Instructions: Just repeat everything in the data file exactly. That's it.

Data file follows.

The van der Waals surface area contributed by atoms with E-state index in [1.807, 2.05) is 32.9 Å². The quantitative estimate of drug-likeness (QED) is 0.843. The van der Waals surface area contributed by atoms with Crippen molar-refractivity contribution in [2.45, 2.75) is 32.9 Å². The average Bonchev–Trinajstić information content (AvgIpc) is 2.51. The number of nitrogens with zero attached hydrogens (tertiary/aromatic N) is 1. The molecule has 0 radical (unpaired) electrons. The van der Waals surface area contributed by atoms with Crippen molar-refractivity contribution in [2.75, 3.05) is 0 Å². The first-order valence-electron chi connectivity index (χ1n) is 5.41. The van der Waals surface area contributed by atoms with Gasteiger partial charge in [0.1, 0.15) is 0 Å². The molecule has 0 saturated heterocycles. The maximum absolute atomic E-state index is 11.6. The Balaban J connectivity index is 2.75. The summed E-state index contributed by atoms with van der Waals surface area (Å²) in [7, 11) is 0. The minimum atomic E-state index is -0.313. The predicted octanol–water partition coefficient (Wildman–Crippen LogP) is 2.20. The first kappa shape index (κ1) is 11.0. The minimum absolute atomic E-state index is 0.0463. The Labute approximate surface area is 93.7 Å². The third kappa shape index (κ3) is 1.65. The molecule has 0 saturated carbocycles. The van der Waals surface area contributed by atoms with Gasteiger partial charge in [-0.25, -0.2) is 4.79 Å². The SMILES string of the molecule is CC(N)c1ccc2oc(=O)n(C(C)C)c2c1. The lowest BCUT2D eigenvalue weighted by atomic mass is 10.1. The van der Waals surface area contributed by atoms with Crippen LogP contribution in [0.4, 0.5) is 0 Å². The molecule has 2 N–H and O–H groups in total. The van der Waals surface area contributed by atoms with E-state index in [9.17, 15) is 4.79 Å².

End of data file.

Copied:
The van der Waals surface area contributed by atoms with E-state index in [1.807, 2.05) is 32.9 Å². The quantitative estimate of drug-likeness (QED) is 0.843. The van der Waals surface area contributed by atoms with Crippen molar-refractivity contribution in [2.45, 2.75) is 32.9 Å². The average Bonchev–Trinajstić information content (AvgIpc) is 2.51. The number of nitrogens with zero attached hydrogens (tertiary/aromatic N) is 1. The molecule has 0 radical (unpaired) electrons. The van der Waals surface area contributed by atoms with Crippen molar-refractivity contribution in [2.75, 3.05) is 0 Å². The first-order valence-electron chi connectivity index (χ1n) is 5.41. The van der Waals surface area contributed by atoms with Gasteiger partial charge in [0.1, 0.15) is 0 Å². The molecule has 0 saturated heterocycles. The maximum absolute atomic E-state index is 11.6. The Balaban J connectivity index is 2.75. The summed E-state index contributed by atoms with van der Waals surface area (Å²) in [7, 11) is 0. The minimum atomic E-state index is -0.313. The predicted octanol–water partition coefficient (Wildman–Crippen LogP) is 2.20. The first kappa shape index (κ1) is 11.0. The minimum absolute atomic E-state index is 0.0463. The Labute approximate surface area is 93.7 Å². The third kappa shape index (κ3) is 1.65. The molecule has 0 saturated carbocycles. The van der Waals surface area contributed by atoms with Gasteiger partial charge in [-0.25, -0.2) is 4.79 Å². The SMILES string of the molecule is CC(N)c1ccc2oc(=O)n(C(C)C)c2c1. The lowest BCUT2D eigenvalue weighted by atomic mass is 10.1. The van der Waals surface area contributed by atoms with Crippen LogP contribution in [0.4, 0.5) is 0 Å². The molecule has 2 N–H and O–H groups in total. The van der Waals surface area contributed by atoms with E-state index in [9.17, 15) is 4.79 Å².